When food safety violations occur, not only are companies at risk for civil liability and criminal prosecution, but corporate executives at such companies also can face criminal prosecution as well. Federal prosecutors have recently demonstrated an increased emphasis on criminal prosecution of corporate executives, as exemplified by charges brought by the federal government against food company executives last month.
On Feb. 20, 2013, the United States Department of Justice announced criminal charges against five former officials and employees of Peanut Corporation of America (PCA), a peanut processor and manufacturer. The government charged four individuals, including PCA’s president and owner, in a 76-count indictment, and another employee plead guilty to similar charges. The charges stem from a 2009 salmonella outbreak that the Food and Drug Administration (FDA) traced to a PCA roasting plant in Georgia. An FDA investigation found that PCA did not clean its plant adequately or take proper precautions to prevent food contamination and that the plant had a leaky roof, poor ventilation and inadequate pest control. The FDA alleges that at least nine people died due to consumption of the tainted peanut products, which were recalled. In 2010 more than 100 people who had been sickened by the tainted peanuts settled with an insurance carrier for $12 million. The recall cost PCA and the companies that bought its products more than $1.5 billion. PCA entered bankruptcy and is no longer in business.
The indictment is broad in scope, setting forth a detailed and lengthy six-year conspiracy to deliver adulterated and misbranded food. The crux of the alleged criminal conduct centers on the indicted individuals’ failure to alert customers after laboratory tests revealed the presence of salmonella and on the individuals’ fabrication of certificates of analysis (COAs) — documents that summarize lab results, including whether the food tested is contaminated with microorganisms. Employees allegedly created false COAs stating the peanut products were not contaminated when in fact one of the following had actually occurred: the products had not been tested, despite customer requests; the lab results had not been received; or the products had tested positive for salmonella. The charges also include nine instances of attempts to obstruct the government investigation of the PCA facility.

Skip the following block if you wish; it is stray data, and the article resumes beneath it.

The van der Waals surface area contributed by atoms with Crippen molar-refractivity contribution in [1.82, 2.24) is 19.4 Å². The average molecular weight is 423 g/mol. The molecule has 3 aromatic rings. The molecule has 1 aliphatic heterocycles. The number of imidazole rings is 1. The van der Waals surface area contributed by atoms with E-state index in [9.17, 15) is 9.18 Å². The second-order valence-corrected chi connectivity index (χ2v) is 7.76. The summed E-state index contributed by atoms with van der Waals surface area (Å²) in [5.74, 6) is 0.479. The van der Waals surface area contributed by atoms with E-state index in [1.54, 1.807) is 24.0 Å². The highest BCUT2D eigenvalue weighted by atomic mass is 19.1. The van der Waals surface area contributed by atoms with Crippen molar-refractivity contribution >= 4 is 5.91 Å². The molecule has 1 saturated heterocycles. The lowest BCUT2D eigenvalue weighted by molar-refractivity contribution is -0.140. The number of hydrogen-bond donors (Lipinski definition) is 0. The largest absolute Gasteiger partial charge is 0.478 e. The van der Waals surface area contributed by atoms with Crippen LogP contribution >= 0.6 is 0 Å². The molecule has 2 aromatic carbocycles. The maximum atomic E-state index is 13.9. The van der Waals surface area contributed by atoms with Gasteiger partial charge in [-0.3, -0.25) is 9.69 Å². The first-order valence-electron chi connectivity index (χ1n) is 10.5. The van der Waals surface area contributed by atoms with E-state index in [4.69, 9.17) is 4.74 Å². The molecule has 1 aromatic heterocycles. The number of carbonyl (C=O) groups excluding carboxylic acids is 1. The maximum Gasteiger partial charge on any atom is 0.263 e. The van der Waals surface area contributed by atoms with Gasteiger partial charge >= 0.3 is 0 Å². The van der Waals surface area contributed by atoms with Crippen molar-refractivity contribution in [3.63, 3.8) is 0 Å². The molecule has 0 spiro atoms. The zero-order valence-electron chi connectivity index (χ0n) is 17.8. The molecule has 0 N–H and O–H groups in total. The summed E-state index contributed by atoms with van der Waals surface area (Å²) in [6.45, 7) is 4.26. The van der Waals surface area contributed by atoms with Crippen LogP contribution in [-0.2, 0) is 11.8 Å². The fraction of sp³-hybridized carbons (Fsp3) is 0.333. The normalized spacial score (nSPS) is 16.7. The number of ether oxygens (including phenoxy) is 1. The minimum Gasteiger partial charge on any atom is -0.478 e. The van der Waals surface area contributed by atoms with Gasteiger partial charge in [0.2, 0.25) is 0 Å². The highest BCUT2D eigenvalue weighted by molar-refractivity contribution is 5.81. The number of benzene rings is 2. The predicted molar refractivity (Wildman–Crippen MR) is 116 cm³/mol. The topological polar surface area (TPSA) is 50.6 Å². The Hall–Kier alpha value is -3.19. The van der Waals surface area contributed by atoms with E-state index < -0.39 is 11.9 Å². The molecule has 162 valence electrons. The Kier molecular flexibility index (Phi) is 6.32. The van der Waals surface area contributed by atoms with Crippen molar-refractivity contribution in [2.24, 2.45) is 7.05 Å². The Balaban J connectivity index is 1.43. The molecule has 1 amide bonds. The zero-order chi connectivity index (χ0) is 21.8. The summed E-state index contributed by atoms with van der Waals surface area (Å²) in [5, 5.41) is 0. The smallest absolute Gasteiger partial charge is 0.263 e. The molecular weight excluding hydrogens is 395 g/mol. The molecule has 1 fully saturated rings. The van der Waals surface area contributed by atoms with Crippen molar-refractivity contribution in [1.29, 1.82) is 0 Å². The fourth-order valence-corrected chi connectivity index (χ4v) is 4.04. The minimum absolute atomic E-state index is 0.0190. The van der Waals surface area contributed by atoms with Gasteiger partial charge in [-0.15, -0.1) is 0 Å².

Criminal charges against individuals historically have been an unusual step for the government in cases involving food safety violations. Although both civil and criminal statutes and penalties against a company and individuals are available, the government has rarely used criminal provisions to charge individual food industry executives and employees. This remains true even though the U.S. Supreme Court specifically held in the seminal 1975 case of United States v. Park, 421 U.S. 658 (1975) – now known as the Park Doctrine, that corporate executives could be prosecuted criminally even for unintentional violations of food and drug laws by their companies.
Several factors likely contributed to the government’s aggressive move in this case. First, the alleged conduct depicts company officials operating with impunity in executing a deceptive scheme that focused on profit over safety. For example, in one email detailed in the indictment, PCA’s president ordered that products for which the salmonella testing results were not yet available be shipped to the customer, writing “s**t, just ship it. I cannot afford to loose (sic) another customer.” Second, the conduct took place over a significant period of time, beginning as early as 2003 and continuing until 2009, demonstrating a lengthy pattern of alleged repeated intentional wrongdoing. Third, on top of the underlying conduct, the charged individuals also engaged in alleged obstruction. As set forth in the indictment, company officials, who had reportedly plotted to give false information to the FDA if ever questioned, took steps to cover up their discovered misconduct and as part of their efforts made untrue and misleading statements to FDA investigators who visited the plant, including responding falsely to investigators’ questions about whether there had been any positive results from salmonella testing and concealing a key record regarding COAs.